Romney takes solid lead as most electable in Daily Caller/ConservativeHome Tracking Poll

Alexis Levinson | Political Reporter

Mitt Romney may not be the favorite candidate of Republican voters, but he seems to be earning their respect as the candidate most likely to beat Obama, according to the latest Daily Caller/ConservativeHome Republican primary tracking poll.

This time, the poll asked only two questions: which of the possible candidates would be your top pick for President in 2012, and which of the possible candidates is the most electable in 2012?

Heading into the Republican debate tonight in New Hampshire, 30 percent of voters called Romney the most electable candidate, 13 percent more than the last poll on May 9, when 17 percent of voters called him the most electable.

Nonetheless, Romney is not necessarily the top pick for most Republican voters. In that category, Herman Cain leads, with 16 percent of respondents saying he is their top choice, followed by Chris Christie and Sarah Palin, who tie with 14 percent. Romney is a close third with 13 percent of the vote.

But that set up may bode well for Romney. According to a USA Today/Gallup poll released Sunday Republicans would prefer to elect the candidate who they believe can defeat President Obama, rather than the candidate with whom they are most ideologically in line.

Several polls released last week found Romney leading the Republican field by large margins, both nationally and in early primary states. A Washington Post/ABC poll even found Romney leading President Obama in a head-to-head race among registered voters. One of Romney’s opponents, Tim Pawlenty, began taking shots at Romney this weekend, coining the term ObamneyCare, to put the similarities between the healthcare program Romney implemented as governor of Massachusetts, and Obama’s hated healthcare program. With Romney established as the clear frontrunner of the moment, those attacks seem likely to continue in the debate Monday night.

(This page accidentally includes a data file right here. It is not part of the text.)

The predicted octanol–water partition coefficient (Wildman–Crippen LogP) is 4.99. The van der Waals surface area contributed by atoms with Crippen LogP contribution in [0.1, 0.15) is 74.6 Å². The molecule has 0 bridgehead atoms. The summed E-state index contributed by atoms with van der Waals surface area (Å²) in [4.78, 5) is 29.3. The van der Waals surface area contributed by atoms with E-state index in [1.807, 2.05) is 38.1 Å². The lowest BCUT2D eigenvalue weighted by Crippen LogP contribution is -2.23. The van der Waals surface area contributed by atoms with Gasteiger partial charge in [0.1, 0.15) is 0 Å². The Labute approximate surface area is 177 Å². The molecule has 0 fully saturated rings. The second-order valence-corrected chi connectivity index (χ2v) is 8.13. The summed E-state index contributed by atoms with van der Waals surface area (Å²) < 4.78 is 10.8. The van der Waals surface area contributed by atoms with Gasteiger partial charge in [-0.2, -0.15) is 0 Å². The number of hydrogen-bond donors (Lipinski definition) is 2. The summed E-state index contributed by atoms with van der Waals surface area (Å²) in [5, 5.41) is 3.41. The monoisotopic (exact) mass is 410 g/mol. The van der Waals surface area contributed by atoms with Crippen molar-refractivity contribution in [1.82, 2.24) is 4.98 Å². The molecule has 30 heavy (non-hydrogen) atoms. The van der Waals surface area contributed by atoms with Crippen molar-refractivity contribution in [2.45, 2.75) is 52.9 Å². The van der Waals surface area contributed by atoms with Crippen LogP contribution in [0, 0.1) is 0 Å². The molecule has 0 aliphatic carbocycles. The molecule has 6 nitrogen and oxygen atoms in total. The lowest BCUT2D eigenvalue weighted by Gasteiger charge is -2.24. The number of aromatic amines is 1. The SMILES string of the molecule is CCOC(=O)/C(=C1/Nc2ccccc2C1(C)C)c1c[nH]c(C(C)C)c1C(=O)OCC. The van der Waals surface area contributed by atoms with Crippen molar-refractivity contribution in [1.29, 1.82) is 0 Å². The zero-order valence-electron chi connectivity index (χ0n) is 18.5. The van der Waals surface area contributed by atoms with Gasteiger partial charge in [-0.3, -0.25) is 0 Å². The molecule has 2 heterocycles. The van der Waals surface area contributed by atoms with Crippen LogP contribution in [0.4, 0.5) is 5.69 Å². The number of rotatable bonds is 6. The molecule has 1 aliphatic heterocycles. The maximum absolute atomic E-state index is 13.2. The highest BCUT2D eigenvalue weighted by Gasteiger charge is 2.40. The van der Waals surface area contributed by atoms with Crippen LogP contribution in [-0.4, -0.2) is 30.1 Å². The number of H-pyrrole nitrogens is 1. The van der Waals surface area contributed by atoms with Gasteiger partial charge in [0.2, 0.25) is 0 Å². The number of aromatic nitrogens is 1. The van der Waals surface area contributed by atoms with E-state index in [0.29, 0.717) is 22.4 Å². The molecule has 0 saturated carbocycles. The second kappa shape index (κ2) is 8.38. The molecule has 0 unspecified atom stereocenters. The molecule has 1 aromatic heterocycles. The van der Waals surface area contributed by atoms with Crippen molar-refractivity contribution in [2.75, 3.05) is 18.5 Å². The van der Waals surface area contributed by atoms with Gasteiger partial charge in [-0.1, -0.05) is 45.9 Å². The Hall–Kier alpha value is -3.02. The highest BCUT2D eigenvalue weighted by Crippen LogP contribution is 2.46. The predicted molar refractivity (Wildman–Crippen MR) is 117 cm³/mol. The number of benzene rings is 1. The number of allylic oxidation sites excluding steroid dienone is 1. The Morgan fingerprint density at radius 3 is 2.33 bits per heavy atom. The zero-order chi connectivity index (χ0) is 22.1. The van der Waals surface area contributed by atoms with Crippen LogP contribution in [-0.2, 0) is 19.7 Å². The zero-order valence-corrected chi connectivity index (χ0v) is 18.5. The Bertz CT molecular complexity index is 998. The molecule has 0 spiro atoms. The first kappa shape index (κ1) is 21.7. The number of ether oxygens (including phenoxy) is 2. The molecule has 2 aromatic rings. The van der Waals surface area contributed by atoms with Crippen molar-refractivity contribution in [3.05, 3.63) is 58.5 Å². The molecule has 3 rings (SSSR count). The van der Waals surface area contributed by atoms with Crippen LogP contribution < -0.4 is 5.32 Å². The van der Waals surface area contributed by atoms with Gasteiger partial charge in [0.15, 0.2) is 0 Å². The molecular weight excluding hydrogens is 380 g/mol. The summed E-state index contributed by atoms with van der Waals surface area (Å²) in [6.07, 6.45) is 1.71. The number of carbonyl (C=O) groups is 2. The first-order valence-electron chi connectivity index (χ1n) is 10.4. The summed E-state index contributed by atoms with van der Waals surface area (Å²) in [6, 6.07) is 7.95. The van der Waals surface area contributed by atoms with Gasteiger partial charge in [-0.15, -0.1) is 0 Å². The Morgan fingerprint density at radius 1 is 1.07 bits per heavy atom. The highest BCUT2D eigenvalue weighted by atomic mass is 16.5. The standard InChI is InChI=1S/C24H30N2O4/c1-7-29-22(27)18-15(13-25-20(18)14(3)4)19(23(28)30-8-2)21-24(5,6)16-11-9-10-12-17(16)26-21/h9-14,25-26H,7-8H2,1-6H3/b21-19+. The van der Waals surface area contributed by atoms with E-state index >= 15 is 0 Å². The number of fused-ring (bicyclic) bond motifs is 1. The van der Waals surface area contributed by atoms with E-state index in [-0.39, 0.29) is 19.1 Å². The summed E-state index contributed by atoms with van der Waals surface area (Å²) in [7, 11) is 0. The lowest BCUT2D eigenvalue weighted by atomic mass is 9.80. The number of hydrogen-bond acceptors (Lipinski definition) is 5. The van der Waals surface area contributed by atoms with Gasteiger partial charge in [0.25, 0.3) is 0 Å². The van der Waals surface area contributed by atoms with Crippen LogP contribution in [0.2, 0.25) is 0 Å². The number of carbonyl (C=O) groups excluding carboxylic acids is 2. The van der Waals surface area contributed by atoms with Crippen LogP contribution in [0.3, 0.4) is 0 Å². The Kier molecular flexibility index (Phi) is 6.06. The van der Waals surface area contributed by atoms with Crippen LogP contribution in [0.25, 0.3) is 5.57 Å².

Two other winners in the latest tracking poll are Sarah Palin and Rick Perry, who each saw their share of the vote in the both categories increase significantly. Perry, who never got more than one or two percent of the vote in previous tracking polls, saw increases of five to six percent in his share of the vote. 6 percent of respondents named him as their top pick, giving him an edge over more established candidates like Tim Pawlenty. 8 percent named Perry as the most electable, leaving him tied with Bachmann, and just two percentage points behind Palin. Perry seems to be benefiting from the hype building around a possible candidacy, and the attention he has gotten in recent days as Newt Gingrich’s staff, many of them former Perry staffers, deserted the Gingrich campaign en masse.

Palin for her part, saw a seven to eight percentage point boost in her share of the vote, perhaps as a result of her increased media presence over the past couple weeks with her bus tour. 10 percent of voters called her the most electable candidate, putting her in fourth behind Romney, Christie, and Cain. 14 percent said she was their top pick.

The big loser in this recent tracking poll is Newt Gingrich, who saw his support erode by 7 percent across the board, putting him in the low single digits. This likely has to do with the reporters of the exodus of Gingrich’s staff, and the fact that Gingrich himself has gotten little media attention for anything other than that, having been out of the country on a cruise with his wife.

This poll is based on an online survey conducted between June 9 and June 12. The sample size was 751 voters, drawn from a panel of 2,500 people identified as conservative Republicans and likely primary voters. The majority of the panel is politically active, with 70 percent having contributed money to a campaign or worked on a campaign. Thirty-five percent of the members on the panel self-identify as part of the Tea Party, while 58 percent say they sympathize with the movement.

See the full results below.

Tags : elections mitt romney
© Copyright 2010 - 2018 | The Daily Caller